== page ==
As the saying goes, we often hurt the ones we love, but narcissists torture others deliberately and with little to no restraint.
Merriam-Webster defines torture as “the infliction of “intense pain to coerce, punish, or afford sadistic pleasure” and “anguish of body or mind.” Anyone who has had the misfortune of being targeted by a narcissist knows very well that torture is in fact precisely the word for the experience. Narcissistic Personality Disorder (NPD) is by nature an abusive disorder because of the narcissist’s deficient development of ego and empathy, which leads him/her to compensate with a false vainglorious omnipotent persona in the absence of a moderating conscience.
Those closest to people with NPD, such as a partner/spouse and children, are at most risk of torturous behavior. It can range from psycho-emotional to physical and sexual, but it is inevitable because narcissists don’t care if they hurt others while at the same time are always attempting to exert control.
“Coercion” is the first part of the dictionary definition of torture. Narcissists coerce others, especially their family, to uphold the manufactured identity they create for themselves in place of the emptiness they actually feel beneath their assertions of superiority. They continuously work to convince themselves that their invented self is real and true, and they resort to all means of coercion to exact cooperation from those around them to support their sham reality.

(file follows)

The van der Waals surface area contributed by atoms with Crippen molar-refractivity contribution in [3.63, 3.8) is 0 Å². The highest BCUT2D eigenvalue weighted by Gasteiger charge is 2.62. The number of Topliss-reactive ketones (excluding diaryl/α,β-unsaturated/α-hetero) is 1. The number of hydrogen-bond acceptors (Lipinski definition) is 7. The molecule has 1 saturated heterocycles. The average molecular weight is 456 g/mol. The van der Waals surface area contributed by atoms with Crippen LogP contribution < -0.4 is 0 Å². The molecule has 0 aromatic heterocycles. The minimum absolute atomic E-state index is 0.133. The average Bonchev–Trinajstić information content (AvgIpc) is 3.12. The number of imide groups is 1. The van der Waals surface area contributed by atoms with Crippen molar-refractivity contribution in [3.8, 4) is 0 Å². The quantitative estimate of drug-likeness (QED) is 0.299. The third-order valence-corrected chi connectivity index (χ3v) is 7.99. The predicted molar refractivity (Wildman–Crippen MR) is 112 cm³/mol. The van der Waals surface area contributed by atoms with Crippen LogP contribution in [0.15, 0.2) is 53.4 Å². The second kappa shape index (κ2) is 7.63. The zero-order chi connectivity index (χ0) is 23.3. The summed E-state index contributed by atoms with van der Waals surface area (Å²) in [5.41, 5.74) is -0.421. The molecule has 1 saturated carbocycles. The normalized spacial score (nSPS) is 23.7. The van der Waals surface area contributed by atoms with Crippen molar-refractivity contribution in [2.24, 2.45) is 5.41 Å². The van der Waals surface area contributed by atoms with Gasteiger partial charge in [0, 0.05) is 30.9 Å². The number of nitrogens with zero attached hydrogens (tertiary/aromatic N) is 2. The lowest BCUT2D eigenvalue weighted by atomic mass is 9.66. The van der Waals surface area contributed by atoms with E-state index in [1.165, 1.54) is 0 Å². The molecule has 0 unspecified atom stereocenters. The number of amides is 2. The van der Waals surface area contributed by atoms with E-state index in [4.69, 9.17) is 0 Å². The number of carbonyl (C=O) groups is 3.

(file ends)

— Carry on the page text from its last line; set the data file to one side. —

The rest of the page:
Here are common coercive tactics narcissists use to gain compliance from others.
- Isolation removing the target’s independence, such as by restricting contact with friends, outside family, and social connections; constraining physical freedom; and limiting financial resources
- Removal of Free Will destabilizing the target’s fundamental sense of self, reality, and worldview through persistent questioning, and negative judgment
- Instilled Powerlessness undermining the target’s confidence in his/her thoughts, feelings, and perceptions through distortions of reality, gaslighting, and dismissing and denying truths and facts to cause self-doubt and cognitive dissonance
- Thought Control controlling acceptable opinion and expression in the target through judgment, intimidation, silent treatment, rejection, and unspoken “rules of engagement”
- Terror controlling the target’s words, actions, and thoughts through implied, threatened, or real verbal, physical, and/or sexual violence, sometimes combined with intermittent repentance, promises of change, and/or rewards to keep the target “in the game” and holding out hope for change
“Punishment” is the second part of our dictionary definition of torture. Narcissists are not capable of sustained genuine love, loyalty, or respect for others, even and often especially those who in fact love and are loyal and respectful to them. Anyone who triggers, usually inadvertently, their profound insecurity, or narcissistic injury (that early childhood psycho-emotional wound that never heals), is fair game for a host of punishments. Narcissists punish for numerous reasons, and they do it without remorse believing others deserve it and would do the same to them if they were clever enough and/or given the chance.